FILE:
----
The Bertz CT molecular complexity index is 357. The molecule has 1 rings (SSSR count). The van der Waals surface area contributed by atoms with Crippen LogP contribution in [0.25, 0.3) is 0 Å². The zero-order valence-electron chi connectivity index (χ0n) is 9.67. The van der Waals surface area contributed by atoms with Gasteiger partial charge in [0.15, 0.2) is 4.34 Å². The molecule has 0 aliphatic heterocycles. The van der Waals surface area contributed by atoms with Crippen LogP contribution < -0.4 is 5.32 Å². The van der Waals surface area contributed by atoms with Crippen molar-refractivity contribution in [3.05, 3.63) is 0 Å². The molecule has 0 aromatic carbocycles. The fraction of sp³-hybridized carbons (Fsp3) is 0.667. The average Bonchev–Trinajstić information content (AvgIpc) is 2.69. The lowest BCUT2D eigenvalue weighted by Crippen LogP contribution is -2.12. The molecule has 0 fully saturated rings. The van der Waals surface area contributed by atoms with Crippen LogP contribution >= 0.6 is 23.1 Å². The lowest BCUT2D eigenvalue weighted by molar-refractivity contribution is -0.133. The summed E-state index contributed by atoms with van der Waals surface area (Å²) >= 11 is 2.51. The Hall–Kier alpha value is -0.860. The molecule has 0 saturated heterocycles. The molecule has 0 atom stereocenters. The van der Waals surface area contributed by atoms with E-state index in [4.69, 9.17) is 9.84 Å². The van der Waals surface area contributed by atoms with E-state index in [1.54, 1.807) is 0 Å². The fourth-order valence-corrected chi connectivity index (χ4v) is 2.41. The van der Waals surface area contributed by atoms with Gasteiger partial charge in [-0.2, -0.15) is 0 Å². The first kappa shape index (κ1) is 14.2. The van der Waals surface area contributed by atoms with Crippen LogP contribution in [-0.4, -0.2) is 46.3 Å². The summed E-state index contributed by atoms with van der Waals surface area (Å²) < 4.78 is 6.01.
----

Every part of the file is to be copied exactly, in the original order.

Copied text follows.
The Bertz CT molecular complexity index is 357. The molecule has 1 rings (SSSR count). The van der Waals surface area contributed by atoms with Crippen LogP contribution in [0.25, 0.3) is 0 Å². The zero-order valence-electron chi connectivity index (χ0n) is 9.67. The van der Waals surface area contributed by atoms with Gasteiger partial charge in [0.15, 0.2) is 4.34 Å². The molecule has 0 aliphatic heterocycles. The van der Waals surface area contributed by atoms with Crippen LogP contribution < -0.4 is 5.32 Å². The van der Waals surface area contributed by atoms with Crippen molar-refractivity contribution in [3.05, 3.63) is 0 Å². The molecule has 0 aromatic carbocycles. The fraction of sp³-hybridized carbons (Fsp3) is 0.667. The average Bonchev–Trinajstić information content (AvgIpc) is 2.69. The lowest BCUT2D eigenvalue weighted by Crippen LogP contribution is -2.12. The molecule has 0 fully saturated rings. The van der Waals surface area contributed by atoms with Crippen LogP contribution >= 0.6 is 23.1 Å². The lowest BCUT2D eigenvalue weighted by molar-refractivity contribution is -0.133. The summed E-state index contributed by atoms with van der Waals surface area (Å²) >= 11 is 2.51. The Hall–Kier alpha value is -0.860. The molecule has 0 saturated heterocycles. The molecule has 0 atom stereocenters. The van der Waals surface area contributed by atoms with E-state index in [4.69, 9.17) is 9.84 Å². The van der Waals surface area contributed by atoms with E-state index in [1.54, 1.807) is 0 Å². The fourth-order valence-corrected chi connectivity index (χ4v) is 2.41. The van der Waals surface area contributed by atoms with Gasteiger partial charge in [-0.2, -0.15) is 0 Å². The first kappa shape index (κ1) is 14.2. The van der Waals surface area contributed by atoms with Crippen LogP contribution in [-0.4, -0.2) is 46.3 Å². The summed E-state index contributed by atoms with van der Waals surface area (Å²) < 4.78 is 6.01.